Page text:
The horse’s name is Mantequilla, Spanish for butter. But as smoothly as she moves, the path we’re treading is a pockmarked, mud-splattered mess, a serpent linking bumpy hills and rocky knolls that are woven together in a topsy-turvy topography of contours. Everything around me radiates green: waxy leaves and ferns, dangling moss-covered lianas, glossy emerald thickets. It’s with some vague notion of communing with the creeping tangles of photosynthesis that Mantequilla and I are here, forging our way up this forested mountain.
I’m on Samaná, a rugged peninsula in northeastern Dominican Republic, riding through the jungle looking for a (supposedly) nearby waterfall. Before coming here, I’d heard Samaná was a secret subtropical paradise, a Hispaniolan hideaway for eco-explorers, an antidote to the usual beach-and-bachata fluff. But I didn’t realize this 50-kilometre-long peninsula is an outsize orchidaceous rain forest with almost preternaturally gorgeous landscapes. No one told me it would be this raw.
After grinding along for almost an hour, rounding yet another bend, Mantequilla and I emerge into a clearing on the mountain’s summit. An undulating vista spreads out on all sides: countless palm-crowned hills framed by an aquamarine sea. In the distance, I spy rocky islets covered with red-throated frigate birds. Across the bay, there’s a biosphere reserve full of petroglyph-decorated caves and mangrove habitats.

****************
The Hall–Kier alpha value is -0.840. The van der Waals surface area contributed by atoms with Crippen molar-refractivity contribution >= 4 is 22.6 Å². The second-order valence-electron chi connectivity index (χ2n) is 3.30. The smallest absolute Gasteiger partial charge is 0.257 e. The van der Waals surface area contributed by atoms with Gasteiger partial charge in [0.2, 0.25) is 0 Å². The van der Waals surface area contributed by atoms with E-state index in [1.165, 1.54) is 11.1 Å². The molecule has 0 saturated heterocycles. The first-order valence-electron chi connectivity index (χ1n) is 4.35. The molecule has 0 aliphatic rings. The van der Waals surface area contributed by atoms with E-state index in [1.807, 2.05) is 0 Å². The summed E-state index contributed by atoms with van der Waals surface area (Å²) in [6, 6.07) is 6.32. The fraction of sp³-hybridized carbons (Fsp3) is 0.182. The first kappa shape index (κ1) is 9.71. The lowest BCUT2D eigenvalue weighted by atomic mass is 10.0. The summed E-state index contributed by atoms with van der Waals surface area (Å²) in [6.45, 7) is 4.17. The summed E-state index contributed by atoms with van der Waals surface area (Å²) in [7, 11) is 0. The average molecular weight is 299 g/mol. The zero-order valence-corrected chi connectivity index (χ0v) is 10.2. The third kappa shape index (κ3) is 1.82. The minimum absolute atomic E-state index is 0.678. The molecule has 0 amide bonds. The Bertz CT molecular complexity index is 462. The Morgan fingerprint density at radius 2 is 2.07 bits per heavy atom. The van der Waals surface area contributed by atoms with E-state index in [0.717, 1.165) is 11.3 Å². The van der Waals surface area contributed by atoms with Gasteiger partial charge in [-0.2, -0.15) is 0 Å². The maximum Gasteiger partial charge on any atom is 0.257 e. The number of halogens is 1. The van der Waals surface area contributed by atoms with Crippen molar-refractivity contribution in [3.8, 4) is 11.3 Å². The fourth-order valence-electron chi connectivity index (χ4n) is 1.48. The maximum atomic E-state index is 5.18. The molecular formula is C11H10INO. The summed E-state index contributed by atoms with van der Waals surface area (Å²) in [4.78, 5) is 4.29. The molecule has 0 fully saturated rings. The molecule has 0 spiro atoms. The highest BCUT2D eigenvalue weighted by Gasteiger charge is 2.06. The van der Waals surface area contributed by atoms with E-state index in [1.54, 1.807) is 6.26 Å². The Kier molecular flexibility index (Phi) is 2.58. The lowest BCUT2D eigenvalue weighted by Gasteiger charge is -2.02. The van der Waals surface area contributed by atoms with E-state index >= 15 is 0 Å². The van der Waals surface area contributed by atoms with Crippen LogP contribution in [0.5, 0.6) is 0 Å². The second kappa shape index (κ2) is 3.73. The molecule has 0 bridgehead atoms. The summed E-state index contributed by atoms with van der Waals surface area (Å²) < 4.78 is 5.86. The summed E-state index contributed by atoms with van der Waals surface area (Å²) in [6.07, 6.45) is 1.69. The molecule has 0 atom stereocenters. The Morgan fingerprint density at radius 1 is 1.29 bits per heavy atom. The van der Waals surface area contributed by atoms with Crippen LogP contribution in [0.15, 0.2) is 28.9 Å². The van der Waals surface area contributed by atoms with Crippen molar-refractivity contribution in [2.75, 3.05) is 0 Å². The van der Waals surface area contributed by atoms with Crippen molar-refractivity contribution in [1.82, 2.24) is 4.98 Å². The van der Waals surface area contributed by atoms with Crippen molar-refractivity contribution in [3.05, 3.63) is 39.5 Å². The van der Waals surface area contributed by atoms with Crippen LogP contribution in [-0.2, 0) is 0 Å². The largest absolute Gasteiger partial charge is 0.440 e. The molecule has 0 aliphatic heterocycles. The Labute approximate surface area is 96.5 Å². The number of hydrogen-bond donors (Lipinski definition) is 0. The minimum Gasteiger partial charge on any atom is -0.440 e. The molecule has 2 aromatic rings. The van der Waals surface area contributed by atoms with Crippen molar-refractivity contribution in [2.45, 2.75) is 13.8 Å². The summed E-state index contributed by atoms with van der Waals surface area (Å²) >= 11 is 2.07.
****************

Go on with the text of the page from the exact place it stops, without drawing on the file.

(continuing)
At the end of the trail, where a wood cabin overlooks a ravine, I dismount and start descending a staircase carved into the cliffside. There are so many steps I start thinking that I’m entering an ancient Taino temple. Reaching the bottom, I finally hear it: Salto El Limón. Scaling one last hillock of verdant density, I arrive at the base of the falls, which, at 50 metres in height, is one of the Caribbean’s most exalted displays. Spring-water torrents tumble over the edge high above, plummeting down in vectors of froth, trailing a million mini-rainbows. I peel off my shirt and shoes and dive into bracingly cool water. The waterfall rains onto my shoulders; it’s like being massaged by a giant.
To recover after my jungle trek, I spend a few days chilling on Playa Cosón, an untrafficked setting that topped Luxury Living’s Top 10 list of beaches to live on. CasaCoson is a stylish, laid-back hotel owned by Marzia and Yvan Magnien, two former fashion designers from Paris who retired here after popularizing leggings. There are barely any other buildings around. “Every morning, you open the window and see the postcard,” says Marzia, spreading her arms.
I head out in the early afternoon for a walk. Soon I reach a place simply called the Beach Restaurant. I sit down, admire the royal palms scattered throughout the manicured grounds and order spaghetti alle vongole. When the clams arrive, they rival the best I’ve had in Rome or Venice.